The kimono skirt
A friend of mine and I have a little tradition; whenever she's in Auckland we try to visit the Asia Gallery and Emporium, a vintage Japanese textile importer hidden in a more industrial area of town. This place is a haven for amazing fabrics, and there aren't many places where you can buy silk, wool or cotton kimono for $20 each.
I've always wanted to somehow incorporate these amazing garments into my personal style, and short kimono can be really wearable, but I've never found quite the right one that would work with other stuff in my wardrobe.
And then I found this. Silk. $20. Amazing checks. Pink.
You all know I'm not really a pink person, but I have been trying it out a little bit, and then I saw this kimono, in all its raspberry goodness, and I knew that if there was something pink that I would wear, this fabric was it.
I wasn't brave enough to just wear it as a kimono, but the fabric had an insane amount of potential.
I spent a few hours unpicking the sleeves, collar and separating the side seams to make one big piece of fabric.
I decided to make a really full skirt, using Tilly and the Buttons' Clemence Skirt pattern. All up I used about half of the kimono fabric, so there is plenty left for another project over my summer break.
I started with the waistband. The beauty of kimono is they are constructed using rectangular pieces of fabric with very minimal shaping, and the collar was the perfect width for a waistband. I measured this to my waist length and lined it with the same fabric instead of using interfacing.
The fabric is quite delicate, but luckily most of the edges had already been French seamed as part of the kimono, so there was only one raw edge to finish, and I French seamed this too.
I hand-gathered the skirt to fit the waistband. I've tried so many times to do gather stitches with my sewing machine, but I always find that process pretty slow and I wanted to avoid running this fabric through my machine unnecessarily. I think this was much more successful and I had a lot more control with moving the gathers around, so I'll definitely be doing this again.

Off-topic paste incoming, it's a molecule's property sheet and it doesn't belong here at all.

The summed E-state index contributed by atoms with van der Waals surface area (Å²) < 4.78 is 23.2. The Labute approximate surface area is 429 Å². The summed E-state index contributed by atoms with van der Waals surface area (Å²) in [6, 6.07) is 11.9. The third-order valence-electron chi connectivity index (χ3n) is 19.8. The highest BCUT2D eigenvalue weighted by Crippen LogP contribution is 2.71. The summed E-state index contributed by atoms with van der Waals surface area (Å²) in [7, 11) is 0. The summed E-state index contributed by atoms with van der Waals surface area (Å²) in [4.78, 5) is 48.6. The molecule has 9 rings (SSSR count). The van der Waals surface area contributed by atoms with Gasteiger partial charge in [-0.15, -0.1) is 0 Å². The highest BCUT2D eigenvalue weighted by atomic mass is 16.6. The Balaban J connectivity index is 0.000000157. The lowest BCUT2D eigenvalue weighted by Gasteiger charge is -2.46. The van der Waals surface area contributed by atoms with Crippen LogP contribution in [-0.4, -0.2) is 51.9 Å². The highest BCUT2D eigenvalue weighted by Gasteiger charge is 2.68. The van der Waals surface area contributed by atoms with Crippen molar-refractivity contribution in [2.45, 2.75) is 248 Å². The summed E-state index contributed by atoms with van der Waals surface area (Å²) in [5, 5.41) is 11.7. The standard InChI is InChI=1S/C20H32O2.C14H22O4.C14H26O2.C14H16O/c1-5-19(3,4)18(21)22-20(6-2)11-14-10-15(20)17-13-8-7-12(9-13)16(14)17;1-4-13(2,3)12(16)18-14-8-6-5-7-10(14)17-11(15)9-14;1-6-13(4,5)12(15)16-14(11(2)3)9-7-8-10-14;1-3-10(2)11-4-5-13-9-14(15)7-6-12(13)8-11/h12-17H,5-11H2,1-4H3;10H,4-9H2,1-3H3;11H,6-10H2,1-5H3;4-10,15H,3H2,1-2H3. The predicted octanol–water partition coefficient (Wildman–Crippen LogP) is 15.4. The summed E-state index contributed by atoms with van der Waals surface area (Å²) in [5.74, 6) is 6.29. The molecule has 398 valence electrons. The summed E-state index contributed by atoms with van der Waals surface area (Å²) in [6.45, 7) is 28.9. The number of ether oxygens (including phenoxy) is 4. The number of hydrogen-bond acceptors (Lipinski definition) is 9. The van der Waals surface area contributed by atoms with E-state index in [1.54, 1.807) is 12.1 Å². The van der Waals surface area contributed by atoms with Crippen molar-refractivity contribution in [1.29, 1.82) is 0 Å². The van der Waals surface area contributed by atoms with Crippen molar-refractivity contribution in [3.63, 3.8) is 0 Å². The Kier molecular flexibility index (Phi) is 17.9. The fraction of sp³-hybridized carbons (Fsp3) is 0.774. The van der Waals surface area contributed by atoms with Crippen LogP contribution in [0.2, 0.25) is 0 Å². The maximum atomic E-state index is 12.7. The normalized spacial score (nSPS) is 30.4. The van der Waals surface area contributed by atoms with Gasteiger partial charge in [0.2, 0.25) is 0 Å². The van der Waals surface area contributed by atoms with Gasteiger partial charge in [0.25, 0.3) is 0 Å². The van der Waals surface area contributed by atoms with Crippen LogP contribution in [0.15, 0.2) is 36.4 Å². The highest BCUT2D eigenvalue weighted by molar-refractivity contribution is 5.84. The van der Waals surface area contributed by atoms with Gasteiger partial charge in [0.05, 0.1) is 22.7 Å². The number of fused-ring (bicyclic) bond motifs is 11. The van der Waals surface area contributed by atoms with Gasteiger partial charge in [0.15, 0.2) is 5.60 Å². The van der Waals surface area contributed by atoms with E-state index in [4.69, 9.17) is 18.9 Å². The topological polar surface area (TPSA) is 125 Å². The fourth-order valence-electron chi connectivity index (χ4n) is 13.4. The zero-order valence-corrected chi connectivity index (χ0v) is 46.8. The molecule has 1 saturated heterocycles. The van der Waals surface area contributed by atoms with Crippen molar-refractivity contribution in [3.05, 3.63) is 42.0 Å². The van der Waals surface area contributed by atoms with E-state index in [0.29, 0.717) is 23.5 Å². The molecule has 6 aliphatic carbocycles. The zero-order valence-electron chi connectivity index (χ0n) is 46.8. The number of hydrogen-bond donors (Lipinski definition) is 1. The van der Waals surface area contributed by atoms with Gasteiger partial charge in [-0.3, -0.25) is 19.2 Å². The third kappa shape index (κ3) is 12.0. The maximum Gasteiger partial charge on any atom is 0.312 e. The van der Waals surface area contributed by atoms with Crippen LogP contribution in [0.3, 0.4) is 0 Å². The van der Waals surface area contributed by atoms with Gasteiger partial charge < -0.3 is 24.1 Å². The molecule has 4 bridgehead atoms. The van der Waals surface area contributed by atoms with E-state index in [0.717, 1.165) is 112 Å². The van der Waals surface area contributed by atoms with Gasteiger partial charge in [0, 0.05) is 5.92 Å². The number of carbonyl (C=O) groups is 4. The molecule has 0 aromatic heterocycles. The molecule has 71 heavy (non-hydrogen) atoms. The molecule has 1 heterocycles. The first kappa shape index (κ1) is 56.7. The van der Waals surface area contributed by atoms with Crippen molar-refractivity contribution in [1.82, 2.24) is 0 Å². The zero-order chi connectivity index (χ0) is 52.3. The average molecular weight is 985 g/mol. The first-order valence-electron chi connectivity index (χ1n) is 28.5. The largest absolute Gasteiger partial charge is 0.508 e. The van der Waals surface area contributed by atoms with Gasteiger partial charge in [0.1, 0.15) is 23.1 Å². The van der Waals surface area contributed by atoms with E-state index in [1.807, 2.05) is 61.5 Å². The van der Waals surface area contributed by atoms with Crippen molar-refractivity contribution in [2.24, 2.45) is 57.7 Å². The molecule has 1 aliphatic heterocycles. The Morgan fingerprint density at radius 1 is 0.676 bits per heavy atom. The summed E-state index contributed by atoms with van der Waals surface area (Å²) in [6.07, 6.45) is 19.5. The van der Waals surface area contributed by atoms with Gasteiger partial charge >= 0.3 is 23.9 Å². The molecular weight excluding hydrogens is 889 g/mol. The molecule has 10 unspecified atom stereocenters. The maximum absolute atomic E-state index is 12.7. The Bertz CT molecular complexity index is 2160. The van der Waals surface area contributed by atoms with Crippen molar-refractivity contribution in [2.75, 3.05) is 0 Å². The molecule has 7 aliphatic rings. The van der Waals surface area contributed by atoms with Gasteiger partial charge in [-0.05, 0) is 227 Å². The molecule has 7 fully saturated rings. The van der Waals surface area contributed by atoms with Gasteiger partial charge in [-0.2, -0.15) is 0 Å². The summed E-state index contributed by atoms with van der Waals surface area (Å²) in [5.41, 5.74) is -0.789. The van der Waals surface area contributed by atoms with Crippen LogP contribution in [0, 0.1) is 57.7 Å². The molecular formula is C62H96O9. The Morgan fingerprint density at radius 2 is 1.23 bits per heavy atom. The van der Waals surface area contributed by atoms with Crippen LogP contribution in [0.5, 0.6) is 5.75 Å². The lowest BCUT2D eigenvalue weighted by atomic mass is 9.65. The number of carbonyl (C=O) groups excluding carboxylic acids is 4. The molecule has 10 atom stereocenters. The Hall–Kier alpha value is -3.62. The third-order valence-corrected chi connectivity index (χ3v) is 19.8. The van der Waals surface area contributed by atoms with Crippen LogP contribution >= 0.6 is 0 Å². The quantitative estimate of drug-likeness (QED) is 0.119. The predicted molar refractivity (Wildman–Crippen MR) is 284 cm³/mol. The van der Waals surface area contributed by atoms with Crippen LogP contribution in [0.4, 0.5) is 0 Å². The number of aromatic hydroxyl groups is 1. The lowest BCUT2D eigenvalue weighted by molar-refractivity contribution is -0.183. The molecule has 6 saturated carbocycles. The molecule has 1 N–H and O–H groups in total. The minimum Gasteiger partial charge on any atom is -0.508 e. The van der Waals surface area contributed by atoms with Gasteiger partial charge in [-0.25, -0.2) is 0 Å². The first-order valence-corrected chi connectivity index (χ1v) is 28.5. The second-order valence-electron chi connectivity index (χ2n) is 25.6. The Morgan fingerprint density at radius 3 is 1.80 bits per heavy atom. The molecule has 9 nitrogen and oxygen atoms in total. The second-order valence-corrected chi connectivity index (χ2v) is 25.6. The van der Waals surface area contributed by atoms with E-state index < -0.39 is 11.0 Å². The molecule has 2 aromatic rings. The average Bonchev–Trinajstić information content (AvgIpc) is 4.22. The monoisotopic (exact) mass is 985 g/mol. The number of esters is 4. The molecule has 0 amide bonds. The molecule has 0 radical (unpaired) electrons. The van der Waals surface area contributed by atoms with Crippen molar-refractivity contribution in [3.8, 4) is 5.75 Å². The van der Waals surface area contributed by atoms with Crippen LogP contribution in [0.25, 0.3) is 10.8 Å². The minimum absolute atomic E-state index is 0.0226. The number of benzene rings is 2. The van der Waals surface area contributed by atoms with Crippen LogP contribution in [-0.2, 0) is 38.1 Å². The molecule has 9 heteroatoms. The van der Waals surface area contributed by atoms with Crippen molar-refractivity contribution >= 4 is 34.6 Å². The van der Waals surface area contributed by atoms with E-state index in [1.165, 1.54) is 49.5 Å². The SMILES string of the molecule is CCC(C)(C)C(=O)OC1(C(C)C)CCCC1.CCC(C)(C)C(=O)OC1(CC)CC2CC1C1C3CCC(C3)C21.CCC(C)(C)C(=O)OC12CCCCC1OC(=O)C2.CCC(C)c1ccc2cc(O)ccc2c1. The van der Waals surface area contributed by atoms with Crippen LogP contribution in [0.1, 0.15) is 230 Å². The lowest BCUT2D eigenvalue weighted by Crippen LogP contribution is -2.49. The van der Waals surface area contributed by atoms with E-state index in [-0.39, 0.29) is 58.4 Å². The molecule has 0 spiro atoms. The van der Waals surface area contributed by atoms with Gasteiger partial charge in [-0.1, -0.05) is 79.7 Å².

The zip was probably the best part of this skirt. I think this was the first time I've fitted one without any issues. I was shocked afterwards for about 15 minutes.
So you can imagine my despair the next morning (I finished sewing about 9.30 on Saturday evening because I'm very rock and roll) when I tried it on again and it was a little more than an inch too big. I have no idea how that happened.
It took me a bit of thinking to come up with the best solution. First of all I thought I could do it the quick way and sew two seams at the sides. As the fabric was so long, I didn't need to cut back and front pieces and just had a seam at the back with the zip inserted. But that would take out volume out of the skirt and put seams in my zero-seam waistband, so that was not a good option.
Then thought about removing the zip, trimming both sides of the waistband and sewing it all back together, but that didn't sound appealing because of my perfect zip sewing.
And then I figured it out! Unpick just the part of the zip that was connected to the left side of the waistband, unpick a quarter of the waistband from there, trim it to the right length, re-gather this section of the skirt and sew it back in. This saved all of the skirt volume and half of the zip not needing to be unpicked.
I'm so happy with the finished result. I'll be wearing this all summer and I'm looking forward to more makes in this amazing fabric with my leftovers.